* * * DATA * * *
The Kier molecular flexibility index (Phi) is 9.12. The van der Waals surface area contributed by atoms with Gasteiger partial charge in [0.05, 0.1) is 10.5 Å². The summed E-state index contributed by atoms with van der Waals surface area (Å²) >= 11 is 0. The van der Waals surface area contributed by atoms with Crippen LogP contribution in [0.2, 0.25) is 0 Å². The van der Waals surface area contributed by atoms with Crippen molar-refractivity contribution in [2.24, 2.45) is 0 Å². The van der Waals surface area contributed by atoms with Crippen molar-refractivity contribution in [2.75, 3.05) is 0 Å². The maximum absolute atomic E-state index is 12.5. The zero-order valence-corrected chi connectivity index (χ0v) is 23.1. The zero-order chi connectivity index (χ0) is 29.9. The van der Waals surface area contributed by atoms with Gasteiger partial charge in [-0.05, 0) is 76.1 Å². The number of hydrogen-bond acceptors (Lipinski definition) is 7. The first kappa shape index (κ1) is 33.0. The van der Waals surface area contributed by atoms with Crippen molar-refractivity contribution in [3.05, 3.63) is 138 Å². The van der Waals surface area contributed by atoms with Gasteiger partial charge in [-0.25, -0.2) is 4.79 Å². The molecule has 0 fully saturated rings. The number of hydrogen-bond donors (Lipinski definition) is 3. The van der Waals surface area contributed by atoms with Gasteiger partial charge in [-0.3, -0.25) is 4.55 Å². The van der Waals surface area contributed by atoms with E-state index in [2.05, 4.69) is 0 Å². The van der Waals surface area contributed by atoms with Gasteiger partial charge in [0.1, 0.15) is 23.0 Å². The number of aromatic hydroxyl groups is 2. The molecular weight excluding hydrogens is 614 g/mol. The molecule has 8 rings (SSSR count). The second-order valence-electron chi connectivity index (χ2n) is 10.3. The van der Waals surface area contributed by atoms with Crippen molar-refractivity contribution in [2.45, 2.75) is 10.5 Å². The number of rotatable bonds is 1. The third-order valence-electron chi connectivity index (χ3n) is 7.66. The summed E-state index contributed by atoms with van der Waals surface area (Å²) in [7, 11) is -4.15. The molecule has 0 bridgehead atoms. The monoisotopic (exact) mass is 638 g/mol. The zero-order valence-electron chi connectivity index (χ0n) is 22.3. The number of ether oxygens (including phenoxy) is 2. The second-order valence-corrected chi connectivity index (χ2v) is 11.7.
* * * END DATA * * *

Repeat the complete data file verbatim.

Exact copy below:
The Kier molecular flexibility index (Phi) is 9.12. The van der Waals surface area contributed by atoms with Gasteiger partial charge in [0.05, 0.1) is 10.5 Å². The summed E-state index contributed by atoms with van der Waals surface area (Å²) >= 11 is 0. The van der Waals surface area contributed by atoms with Crippen LogP contribution in [0.2, 0.25) is 0 Å². The van der Waals surface area contributed by atoms with Crippen molar-refractivity contribution in [2.24, 2.45) is 0 Å². The van der Waals surface area contributed by atoms with Crippen molar-refractivity contribution in [2.75, 3.05) is 0 Å². The maximum absolute atomic E-state index is 12.5. The zero-order valence-corrected chi connectivity index (χ0v) is 23.1. The zero-order chi connectivity index (χ0) is 29.9. The van der Waals surface area contributed by atoms with Gasteiger partial charge in [-0.05, 0) is 76.1 Å². The number of hydrogen-bond acceptors (Lipinski definition) is 7. The first kappa shape index (κ1) is 33.0. The van der Waals surface area contributed by atoms with Crippen molar-refractivity contribution in [3.05, 3.63) is 138 Å². The van der Waals surface area contributed by atoms with Gasteiger partial charge in [-0.25, -0.2) is 4.79 Å². The molecule has 0 fully saturated rings. The number of hydrogen-bond donors (Lipinski definition) is 3. The van der Waals surface area contributed by atoms with Gasteiger partial charge in [-0.3, -0.25) is 4.55 Å². The van der Waals surface area contributed by atoms with E-state index in [2.05, 4.69) is 0 Å². The van der Waals surface area contributed by atoms with Gasteiger partial charge in [0.1, 0.15) is 23.0 Å². The number of aromatic hydroxyl groups is 2. The molecular weight excluding hydrogens is 614 g/mol. The molecule has 8 rings (SSSR count). The second-order valence-electron chi connectivity index (χ2n) is 10.3. The van der Waals surface area contributed by atoms with Crippen molar-refractivity contribution in [2.45, 2.75) is 10.5 Å². The number of rotatable bonds is 1. The third-order valence-electron chi connectivity index (χ3n) is 7.66. The summed E-state index contributed by atoms with van der Waals surface area (Å²) in [7, 11) is -4.15. The molecule has 0 bridgehead atoms. The monoisotopic (exact) mass is 638 g/mol. The zero-order valence-electron chi connectivity index (χ0n) is 22.3. The number of ether oxygens (including phenoxy) is 2. The second-order valence-corrected chi connectivity index (χ2v) is 11.7.